Friday, April 6, 2018

Week In Review April 6, 2018: Indonesia Oil Spill Spreads "State of Emergency" Declared, Four New Marine Protected Areas in Brazil, and More

1. Indonesia Has Declared a State of Emergency as Borneo Oil Spill Spreads

Borneo, Oil Spill, Indonesia“Indonesia declared a state of emergency Tuesday April 3 after a deadly oil spill off the coast of the island of Borneo continued to spread, the BBC reports.”  Four fishermen were killed when the oil erupted in flames. there is an “overpowering stench” over the city of Balikpapan, a city of over 700,000 people. Indonesia's state-owned oil company Pertamina has finally admitted it is responsible for the major oil spill.  “The slick, which now covers an area of seven sq. mi., also threatens fishing waters off the tropical island.”
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2. Brazil Creates Four Marine Protected Areas

Trindade, Martin Vaz, archipelagos, Brazil“Brazil will soon have four vast marine protected areas (MPAs) in the Atlantic Ocean, covering an area of more than 920,000 square kilometers (355,200 square miles). The new designation will increase the coverage of Brazilian MPAs from 1.5 percent to about 24.5 percent of the country’s waters, exceeding the international target of protecting at least 10 percent of marine areas by 2020.”  Two of the four will be off limits to human activity and include one MPA in the vicinity of the archipelago of Trindade, Martin Vaz and Mount Columbia and the other MPA in the São Paulo archipelago. 
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3. Warm Seawater Melting Antarctica Ice From Below

Antarctica ice sheet, Antarctica, ice sheet, melting, sea level riseA new study used satellite information and found that the warming seawater due to climate change is melting Antarctic ice from below.  “The scientists found an area of underwater ice the size of Greater London had melted within the space of five years. The most alarming change was seen in West Antarctica, where over a fifth of the entire ice sheet had retreated rapidly across the sea floor – outpacing the rate of overall melting.”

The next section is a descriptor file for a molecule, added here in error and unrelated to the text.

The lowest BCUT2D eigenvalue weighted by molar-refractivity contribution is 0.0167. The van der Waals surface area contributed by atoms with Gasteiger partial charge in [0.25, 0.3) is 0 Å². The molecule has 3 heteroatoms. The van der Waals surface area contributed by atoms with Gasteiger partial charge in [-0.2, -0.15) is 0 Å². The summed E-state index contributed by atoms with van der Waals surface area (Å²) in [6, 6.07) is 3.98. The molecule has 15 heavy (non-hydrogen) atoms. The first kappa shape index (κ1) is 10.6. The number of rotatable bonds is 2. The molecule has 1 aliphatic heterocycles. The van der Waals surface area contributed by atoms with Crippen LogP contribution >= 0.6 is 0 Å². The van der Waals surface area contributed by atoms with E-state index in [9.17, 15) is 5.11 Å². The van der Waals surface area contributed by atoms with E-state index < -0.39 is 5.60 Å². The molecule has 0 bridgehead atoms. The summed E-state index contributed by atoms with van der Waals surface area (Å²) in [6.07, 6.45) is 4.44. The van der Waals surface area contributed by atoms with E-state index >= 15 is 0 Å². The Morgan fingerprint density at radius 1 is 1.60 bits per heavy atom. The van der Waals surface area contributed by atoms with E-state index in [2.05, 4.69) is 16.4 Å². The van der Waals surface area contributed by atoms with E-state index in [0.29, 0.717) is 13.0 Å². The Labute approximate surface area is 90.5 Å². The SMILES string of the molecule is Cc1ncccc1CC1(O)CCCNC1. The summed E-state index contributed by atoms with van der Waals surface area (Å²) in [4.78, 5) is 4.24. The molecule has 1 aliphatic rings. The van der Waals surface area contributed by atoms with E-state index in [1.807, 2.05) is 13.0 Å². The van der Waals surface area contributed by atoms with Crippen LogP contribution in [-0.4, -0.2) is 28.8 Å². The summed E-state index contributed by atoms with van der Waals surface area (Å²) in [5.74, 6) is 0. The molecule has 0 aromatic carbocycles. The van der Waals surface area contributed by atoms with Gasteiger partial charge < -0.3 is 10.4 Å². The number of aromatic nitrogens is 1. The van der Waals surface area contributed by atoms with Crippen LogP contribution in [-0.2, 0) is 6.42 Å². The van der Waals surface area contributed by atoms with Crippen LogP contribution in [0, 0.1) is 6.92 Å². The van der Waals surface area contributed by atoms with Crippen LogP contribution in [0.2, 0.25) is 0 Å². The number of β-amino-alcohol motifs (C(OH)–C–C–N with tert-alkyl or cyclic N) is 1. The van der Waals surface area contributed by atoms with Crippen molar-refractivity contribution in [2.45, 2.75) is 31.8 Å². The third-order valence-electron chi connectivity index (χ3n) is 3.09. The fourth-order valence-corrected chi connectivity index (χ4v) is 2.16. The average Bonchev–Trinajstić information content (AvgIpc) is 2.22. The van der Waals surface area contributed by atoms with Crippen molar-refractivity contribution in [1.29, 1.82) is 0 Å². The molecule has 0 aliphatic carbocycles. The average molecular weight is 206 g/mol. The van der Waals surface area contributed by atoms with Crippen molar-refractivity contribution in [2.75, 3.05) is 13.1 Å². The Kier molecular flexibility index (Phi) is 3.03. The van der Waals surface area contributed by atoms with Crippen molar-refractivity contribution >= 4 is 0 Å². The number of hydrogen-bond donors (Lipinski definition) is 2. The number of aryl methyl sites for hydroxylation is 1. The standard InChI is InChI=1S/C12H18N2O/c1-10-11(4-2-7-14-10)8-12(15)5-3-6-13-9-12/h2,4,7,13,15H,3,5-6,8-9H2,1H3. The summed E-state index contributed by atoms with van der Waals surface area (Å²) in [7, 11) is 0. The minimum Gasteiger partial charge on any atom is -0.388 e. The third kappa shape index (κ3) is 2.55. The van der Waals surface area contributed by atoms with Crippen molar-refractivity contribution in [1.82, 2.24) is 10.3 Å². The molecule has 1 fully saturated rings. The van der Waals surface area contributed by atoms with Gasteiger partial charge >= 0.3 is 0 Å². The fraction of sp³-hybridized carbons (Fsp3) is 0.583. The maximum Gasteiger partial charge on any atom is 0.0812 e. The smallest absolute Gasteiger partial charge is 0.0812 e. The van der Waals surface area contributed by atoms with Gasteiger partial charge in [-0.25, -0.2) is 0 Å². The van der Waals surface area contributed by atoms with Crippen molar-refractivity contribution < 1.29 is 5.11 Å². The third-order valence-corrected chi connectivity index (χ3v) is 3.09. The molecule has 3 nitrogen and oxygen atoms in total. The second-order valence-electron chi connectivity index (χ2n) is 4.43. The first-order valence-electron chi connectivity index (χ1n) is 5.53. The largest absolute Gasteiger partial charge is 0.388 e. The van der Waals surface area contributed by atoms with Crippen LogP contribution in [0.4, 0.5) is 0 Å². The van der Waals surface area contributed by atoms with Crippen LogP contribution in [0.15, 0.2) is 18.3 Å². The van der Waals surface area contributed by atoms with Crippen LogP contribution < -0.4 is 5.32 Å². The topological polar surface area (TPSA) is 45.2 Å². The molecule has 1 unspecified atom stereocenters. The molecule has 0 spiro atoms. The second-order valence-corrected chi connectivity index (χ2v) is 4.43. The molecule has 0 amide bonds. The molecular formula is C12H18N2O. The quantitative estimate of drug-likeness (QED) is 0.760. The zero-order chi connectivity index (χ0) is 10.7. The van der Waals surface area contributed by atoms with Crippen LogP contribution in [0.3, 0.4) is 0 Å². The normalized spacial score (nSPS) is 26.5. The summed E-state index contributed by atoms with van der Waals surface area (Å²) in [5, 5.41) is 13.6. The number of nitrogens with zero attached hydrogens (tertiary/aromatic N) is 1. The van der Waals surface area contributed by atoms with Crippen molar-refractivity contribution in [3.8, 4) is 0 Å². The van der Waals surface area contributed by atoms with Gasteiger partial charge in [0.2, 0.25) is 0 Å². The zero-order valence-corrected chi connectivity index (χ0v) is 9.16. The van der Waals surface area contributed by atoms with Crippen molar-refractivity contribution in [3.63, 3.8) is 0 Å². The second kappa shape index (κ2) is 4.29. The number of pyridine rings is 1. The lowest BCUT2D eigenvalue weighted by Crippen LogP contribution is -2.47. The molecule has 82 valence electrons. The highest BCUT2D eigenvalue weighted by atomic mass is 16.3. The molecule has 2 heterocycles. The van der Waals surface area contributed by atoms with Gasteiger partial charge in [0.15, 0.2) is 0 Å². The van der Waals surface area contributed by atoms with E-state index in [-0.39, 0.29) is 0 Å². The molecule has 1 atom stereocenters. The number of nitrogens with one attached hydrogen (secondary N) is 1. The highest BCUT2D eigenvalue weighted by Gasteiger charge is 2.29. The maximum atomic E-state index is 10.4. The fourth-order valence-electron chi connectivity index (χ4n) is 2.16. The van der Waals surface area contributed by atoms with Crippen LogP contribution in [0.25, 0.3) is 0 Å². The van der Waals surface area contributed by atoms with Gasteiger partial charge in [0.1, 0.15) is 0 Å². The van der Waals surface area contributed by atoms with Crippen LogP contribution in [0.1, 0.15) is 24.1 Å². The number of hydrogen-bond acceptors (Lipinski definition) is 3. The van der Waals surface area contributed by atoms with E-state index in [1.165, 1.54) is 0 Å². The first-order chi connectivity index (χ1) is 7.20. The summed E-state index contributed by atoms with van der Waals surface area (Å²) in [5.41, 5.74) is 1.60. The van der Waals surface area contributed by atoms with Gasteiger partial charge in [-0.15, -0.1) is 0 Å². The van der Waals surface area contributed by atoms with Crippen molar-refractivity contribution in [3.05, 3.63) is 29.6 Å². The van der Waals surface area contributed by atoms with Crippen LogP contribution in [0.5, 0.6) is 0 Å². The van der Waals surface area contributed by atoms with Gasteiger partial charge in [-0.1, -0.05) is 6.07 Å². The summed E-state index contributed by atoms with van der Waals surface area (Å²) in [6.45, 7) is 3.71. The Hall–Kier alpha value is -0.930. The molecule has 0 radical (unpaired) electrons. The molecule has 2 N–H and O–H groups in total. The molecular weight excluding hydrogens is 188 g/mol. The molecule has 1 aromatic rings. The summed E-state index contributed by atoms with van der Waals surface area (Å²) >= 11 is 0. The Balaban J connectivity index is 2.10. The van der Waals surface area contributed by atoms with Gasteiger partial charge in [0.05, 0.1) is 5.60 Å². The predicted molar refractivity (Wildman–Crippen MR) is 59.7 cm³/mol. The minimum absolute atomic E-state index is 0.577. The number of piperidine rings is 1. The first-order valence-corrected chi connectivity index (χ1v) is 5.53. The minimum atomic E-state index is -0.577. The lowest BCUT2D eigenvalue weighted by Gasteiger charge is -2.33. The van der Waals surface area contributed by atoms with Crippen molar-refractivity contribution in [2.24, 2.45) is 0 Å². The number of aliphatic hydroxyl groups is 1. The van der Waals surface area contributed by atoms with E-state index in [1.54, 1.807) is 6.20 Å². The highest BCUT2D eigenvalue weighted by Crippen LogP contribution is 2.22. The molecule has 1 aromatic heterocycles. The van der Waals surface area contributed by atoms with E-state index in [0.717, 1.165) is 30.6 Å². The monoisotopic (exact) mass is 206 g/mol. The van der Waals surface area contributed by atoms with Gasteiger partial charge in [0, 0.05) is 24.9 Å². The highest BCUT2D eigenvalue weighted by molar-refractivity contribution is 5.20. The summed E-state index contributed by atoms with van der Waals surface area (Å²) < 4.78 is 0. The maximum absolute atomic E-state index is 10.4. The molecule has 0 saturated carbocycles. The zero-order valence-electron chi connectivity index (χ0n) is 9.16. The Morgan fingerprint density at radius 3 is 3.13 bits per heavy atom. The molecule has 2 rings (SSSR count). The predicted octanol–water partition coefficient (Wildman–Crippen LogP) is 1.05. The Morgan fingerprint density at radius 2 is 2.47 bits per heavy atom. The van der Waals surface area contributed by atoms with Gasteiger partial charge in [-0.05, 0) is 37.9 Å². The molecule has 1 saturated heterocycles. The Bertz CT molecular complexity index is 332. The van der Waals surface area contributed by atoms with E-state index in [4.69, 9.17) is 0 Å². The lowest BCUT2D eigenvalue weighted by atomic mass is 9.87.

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4. Success! Mumbai Beach Goes From Dump to Sea Turtle Hatchery in Two Years

Mumbai beach, olive ridley sea turtles, sea turtles, beach clean-upA beach in Mumbai, which 2 years ago was shin-deep in trash, has undergone what the UN calls the “world’s largest beach clean-up.”  Now 80 Olive Ridley sea turtles have made their way to the Arabian sea from a nest guarded by volunteers. A lawyer, Afroz Shah has led the clean-up efforts and worked with the local communities to reduce waste upstream.
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5. Oil Discovery - New Rules Endanger Whales and Dolphins

dolphins, dolphin pod“The push to overhaul seismic survey rules has not attracted the same public attention as the Trump administration's interest in opening coastal waters to dozens of new drilling leases or downsizing protected marine areas. But it too could have wide implications beyond enabling new oil operations.”  Environmentalists warn that the Congressional bills are “thinly veiled oil industry wish list that would upend established protections and fast-track the permitting process for oil exploration off the Atlantic, much of Alaska and even California.”
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Sea Save Foundation is committed to raising awareness of marine conservation. The Week in Review is a team effort produced by the Sea Save staff to provide a weekly summary of the latest in marine research, policy, and news.

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